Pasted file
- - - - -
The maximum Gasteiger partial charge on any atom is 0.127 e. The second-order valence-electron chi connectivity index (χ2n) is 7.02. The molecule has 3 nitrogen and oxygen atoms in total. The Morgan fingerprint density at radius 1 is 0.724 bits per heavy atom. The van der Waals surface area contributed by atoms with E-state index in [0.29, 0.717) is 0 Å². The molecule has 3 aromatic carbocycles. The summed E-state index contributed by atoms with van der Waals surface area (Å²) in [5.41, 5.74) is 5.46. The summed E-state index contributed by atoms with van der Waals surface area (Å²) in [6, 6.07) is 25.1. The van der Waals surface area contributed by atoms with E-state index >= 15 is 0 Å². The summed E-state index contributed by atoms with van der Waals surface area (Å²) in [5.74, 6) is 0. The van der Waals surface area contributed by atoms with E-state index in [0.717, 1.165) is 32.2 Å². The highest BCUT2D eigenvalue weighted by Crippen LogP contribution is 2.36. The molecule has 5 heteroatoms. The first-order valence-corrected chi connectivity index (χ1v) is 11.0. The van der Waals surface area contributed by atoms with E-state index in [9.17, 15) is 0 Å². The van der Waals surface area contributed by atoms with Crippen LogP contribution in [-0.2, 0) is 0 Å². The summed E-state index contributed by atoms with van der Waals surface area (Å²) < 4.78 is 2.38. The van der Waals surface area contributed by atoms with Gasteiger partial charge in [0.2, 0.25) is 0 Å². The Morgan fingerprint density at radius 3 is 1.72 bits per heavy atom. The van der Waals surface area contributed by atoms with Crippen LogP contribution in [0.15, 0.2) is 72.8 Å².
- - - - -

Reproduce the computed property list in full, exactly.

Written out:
The maximum Gasteiger partial charge on any atom is 0.127 e. The second-order valence-electron chi connectivity index (χ2n) is 7.02. The molecule has 3 nitrogen and oxygen atoms in total. The Morgan fingerprint density at radius 1 is 0.724 bits per heavy atom. The van der Waals surface area contributed by atoms with E-state index in [0.29, 0.717) is 0 Å². The molecule has 3 aromatic carbocycles. The summed E-state index contributed by atoms with van der Waals surface area (Å²) in [5.41, 5.74) is 5.46. The summed E-state index contributed by atoms with van der Waals surface area (Å²) in [6, 6.07) is 25.1. The van der Waals surface area contributed by atoms with E-state index >= 15 is 0 Å². The summed E-state index contributed by atoms with van der Waals surface area (Å²) in [5.74, 6) is 0. The van der Waals surface area contributed by atoms with E-state index in [0.717, 1.165) is 32.2 Å². The highest BCUT2D eigenvalue weighted by Crippen LogP contribution is 2.36. The molecule has 5 heteroatoms. The first-order valence-corrected chi connectivity index (χ1v) is 11.0. The van der Waals surface area contributed by atoms with E-state index in [9.17, 15) is 0 Å². The van der Waals surface area contributed by atoms with Crippen LogP contribution in [-0.2, 0) is 0 Å². The summed E-state index contributed by atoms with van der Waals surface area (Å²) < 4.78 is 2.38. The van der Waals surface area contributed by atoms with Gasteiger partial charge in [0.2, 0.25) is 0 Å². The Morgan fingerprint density at radius 3 is 1.72 bits per heavy atom. The van der Waals surface area contributed by atoms with Crippen LogP contribution in [0.15, 0.2) is 72.8 Å².